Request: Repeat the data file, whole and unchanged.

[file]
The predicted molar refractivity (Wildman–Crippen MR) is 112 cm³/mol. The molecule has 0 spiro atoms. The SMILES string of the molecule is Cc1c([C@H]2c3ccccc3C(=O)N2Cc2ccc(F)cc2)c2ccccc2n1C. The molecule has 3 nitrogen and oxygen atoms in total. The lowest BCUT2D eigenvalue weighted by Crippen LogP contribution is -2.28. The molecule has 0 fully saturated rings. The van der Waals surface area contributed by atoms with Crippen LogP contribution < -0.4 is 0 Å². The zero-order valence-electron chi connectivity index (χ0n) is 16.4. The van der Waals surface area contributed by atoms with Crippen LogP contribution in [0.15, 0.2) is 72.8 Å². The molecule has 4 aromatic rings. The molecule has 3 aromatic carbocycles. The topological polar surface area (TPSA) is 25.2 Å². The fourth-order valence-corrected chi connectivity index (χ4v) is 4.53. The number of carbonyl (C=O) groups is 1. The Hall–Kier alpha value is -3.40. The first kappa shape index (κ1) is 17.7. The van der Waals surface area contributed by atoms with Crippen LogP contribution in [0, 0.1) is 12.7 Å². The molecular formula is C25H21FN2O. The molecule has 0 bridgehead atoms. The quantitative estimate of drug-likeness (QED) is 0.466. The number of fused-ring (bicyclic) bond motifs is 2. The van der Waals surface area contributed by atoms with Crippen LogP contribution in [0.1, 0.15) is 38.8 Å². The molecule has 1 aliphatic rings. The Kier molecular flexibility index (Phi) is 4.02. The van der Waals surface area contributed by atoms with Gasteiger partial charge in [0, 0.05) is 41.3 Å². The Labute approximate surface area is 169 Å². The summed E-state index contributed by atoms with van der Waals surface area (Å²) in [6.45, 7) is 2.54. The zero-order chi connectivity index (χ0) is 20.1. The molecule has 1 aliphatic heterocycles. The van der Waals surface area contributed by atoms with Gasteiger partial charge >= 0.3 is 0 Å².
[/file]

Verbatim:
The predicted molar refractivity (Wildman–Crippen MR) is 112 cm³/mol. The molecule has 0 spiro atoms. The SMILES string of the molecule is Cc1c([C@H]2c3ccccc3C(=O)N2Cc2ccc(F)cc2)c2ccccc2n1C. The molecule has 3 nitrogen and oxygen atoms in total. The lowest BCUT2D eigenvalue weighted by Crippen LogP contribution is -2.28. The molecule has 0 fully saturated rings. The van der Waals surface area contributed by atoms with Crippen LogP contribution < -0.4 is 0 Å². The zero-order valence-electron chi connectivity index (χ0n) is 16.4. The van der Waals surface area contributed by atoms with Crippen LogP contribution in [0.15, 0.2) is 72.8 Å². The molecule has 4 aromatic rings. The molecule has 3 aromatic carbocycles. The topological polar surface area (TPSA) is 25.2 Å². The fourth-order valence-corrected chi connectivity index (χ4v) is 4.53. The number of carbonyl (C=O) groups is 1. The Hall–Kier alpha value is -3.40. The first kappa shape index (κ1) is 17.7. The van der Waals surface area contributed by atoms with Crippen LogP contribution in [0, 0.1) is 12.7 Å². The molecular formula is C25H21FN2O. The molecule has 0 bridgehead atoms. The quantitative estimate of drug-likeness (QED) is 0.466. The number of fused-ring (bicyclic) bond motifs is 2. The van der Waals surface area contributed by atoms with Crippen LogP contribution in [0.1, 0.15) is 38.8 Å². The molecule has 1 aliphatic rings. The Kier molecular flexibility index (Phi) is 4.02. The van der Waals surface area contributed by atoms with Gasteiger partial charge in [0, 0.05) is 41.3 Å². The Labute approximate surface area is 169 Å². The summed E-state index contributed by atoms with van der Waals surface area (Å²) in [6.45, 7) is 2.54. The zero-order chi connectivity index (χ0) is 20.1. The molecule has 1 aliphatic heterocycles. The van der Waals surface area contributed by atoms with Gasteiger partial charge >= 0.3 is 0 Å².